Comparative evaluation of two severe acute respiratory syndrome (SARS) vaccine candidates in mice challenged with SARS coronavirus

Raymond H See, Alexander N Zakhartchouk, Martin Petric, David J Lawrence, Catherine P Y Mok, Robert J Hogan, Thomas Rowe, Lois A Zitzow, Karuna P Karunakaran, Mary M Hitt, Frank L Graham, Ludvik Prevec, James B Mahony, Chetna Sharon, Thierry C Auperin, James M Rini, Aubrey J Tingle, David W Scheifele, Danuta M Skowronski, David M Patrick, Thomas G Voss, Lorne A Babiuk, Jack Gauldie, Rachel L Roper, Robert C Brunham, B Brett Finlay
Journal of General Virology 2006, 87: 641-50
Two different severe acute respiratory syndrome (SARS) vaccine strategies were evaluated for their ability to protect against live SARS coronavirus (CoV) challenge in a murine model of infection. A whole killed (inactivated by beta-propiolactone) SARS-CoV vaccine and a combination of two adenovirus-based vectors, one expressing the nucleocapsid (N) and the other expressing the spike (S) protein (collectively designated Ad S/N), were evaluated for the induction of serum neutralizing antibodies and cellular immune responses and their ability to protect against pulmonary SARS-CoV replication. The whole killed virus (WKV) vaccine given subcutaneously to 129S6/SvEv mice was more effective than the Ad S/N vaccine administered either intranasally or intramuscularly in inhibiting SARS-CoV replication in the murine respiratory tract. This protective ability of the WKV vaccine correlated with the induction of high serum neutralizing-antibody titres, but not with cellular immune responses as measured by gamma interferon secretion by mouse splenocytes. Titres of serum neutralizing antibodies induced by the Ad S/N vaccine administered intranasally or intramuscularly were significantly lower than those induced by the WKV vaccine. However, Ad S/N administered intranasally, but not intramuscularly, significantly limited SARS-CoV replication in the lungs. Among the vaccine groups, SARS-CoV-specific IgA was found only in the sera of mice immunized intranasally with Ad S/N, suggesting that mucosal immunity may play a role in protection for the intranasal Ad S/N delivery system. Finally, the sera of vaccinated mice contained antibodies to S, further suggesting a role for this protein in conferring protective immunity against SARS-CoV infection.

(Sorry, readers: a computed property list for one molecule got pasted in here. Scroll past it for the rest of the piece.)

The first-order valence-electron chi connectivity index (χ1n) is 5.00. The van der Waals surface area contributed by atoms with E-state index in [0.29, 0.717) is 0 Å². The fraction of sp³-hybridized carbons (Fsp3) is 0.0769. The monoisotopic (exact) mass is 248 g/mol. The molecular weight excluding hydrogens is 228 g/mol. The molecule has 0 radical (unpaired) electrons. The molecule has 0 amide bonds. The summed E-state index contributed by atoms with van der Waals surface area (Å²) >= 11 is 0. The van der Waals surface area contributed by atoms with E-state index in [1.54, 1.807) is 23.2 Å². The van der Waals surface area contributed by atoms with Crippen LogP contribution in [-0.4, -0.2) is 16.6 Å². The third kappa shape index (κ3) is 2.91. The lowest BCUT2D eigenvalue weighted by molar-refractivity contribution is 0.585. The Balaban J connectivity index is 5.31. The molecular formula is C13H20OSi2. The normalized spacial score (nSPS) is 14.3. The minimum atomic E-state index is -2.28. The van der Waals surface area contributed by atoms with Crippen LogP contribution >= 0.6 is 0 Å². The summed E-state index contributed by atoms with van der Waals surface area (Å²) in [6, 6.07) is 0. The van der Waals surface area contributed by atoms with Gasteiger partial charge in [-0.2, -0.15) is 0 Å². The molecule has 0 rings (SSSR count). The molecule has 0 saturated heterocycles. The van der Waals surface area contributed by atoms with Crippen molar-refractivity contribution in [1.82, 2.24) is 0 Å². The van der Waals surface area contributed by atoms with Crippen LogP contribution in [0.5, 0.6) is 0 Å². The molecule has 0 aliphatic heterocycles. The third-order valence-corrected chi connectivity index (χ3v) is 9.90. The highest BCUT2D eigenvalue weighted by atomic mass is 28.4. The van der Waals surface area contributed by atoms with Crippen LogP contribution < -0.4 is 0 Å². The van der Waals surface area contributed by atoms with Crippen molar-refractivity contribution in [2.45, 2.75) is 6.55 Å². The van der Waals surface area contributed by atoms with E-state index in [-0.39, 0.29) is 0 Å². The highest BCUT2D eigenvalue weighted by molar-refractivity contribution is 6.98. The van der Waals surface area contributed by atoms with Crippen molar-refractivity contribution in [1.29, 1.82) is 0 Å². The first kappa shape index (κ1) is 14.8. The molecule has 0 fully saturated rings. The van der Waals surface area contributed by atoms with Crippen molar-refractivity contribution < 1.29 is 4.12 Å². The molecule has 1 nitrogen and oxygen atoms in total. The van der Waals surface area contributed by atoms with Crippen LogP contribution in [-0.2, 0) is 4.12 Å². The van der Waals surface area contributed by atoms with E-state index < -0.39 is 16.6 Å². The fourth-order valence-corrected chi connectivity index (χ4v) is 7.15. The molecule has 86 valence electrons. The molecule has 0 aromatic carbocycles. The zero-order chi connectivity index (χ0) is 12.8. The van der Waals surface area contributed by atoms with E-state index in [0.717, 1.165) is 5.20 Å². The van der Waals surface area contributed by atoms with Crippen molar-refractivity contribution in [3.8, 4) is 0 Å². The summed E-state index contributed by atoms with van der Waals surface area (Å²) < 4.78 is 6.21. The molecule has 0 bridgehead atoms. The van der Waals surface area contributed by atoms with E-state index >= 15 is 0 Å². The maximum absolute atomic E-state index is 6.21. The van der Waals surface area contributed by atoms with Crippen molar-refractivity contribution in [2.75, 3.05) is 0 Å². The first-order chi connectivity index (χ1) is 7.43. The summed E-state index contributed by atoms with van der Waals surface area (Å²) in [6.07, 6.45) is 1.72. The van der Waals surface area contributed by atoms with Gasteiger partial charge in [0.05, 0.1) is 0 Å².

Full Text Links

Find Full Text Links for this Article


You are not logged in. Sign Up or Log In to join the discussion.

Related Papers

Remove bar
Read by QxMD icon Read

Save your favorite articles in one place with a free QxMD account.


Search Tips

Use Boolean operators: AND/OR

diabetic AND foot
diabetes OR diabetic

Exclude a word using the 'minus' sign

Virchow -triad

Use Parentheses

water AND (cup OR glass)

Add an asterisk (*) at end of a word to include word stems

Neuro* will search for Neurology, Neuroscientist, Neurological, and so on

Use quotes to search for an exact phrase

"primary prevention of cancer"
(heart or cardiac or cardio*) AND arrest -"American Heart Association"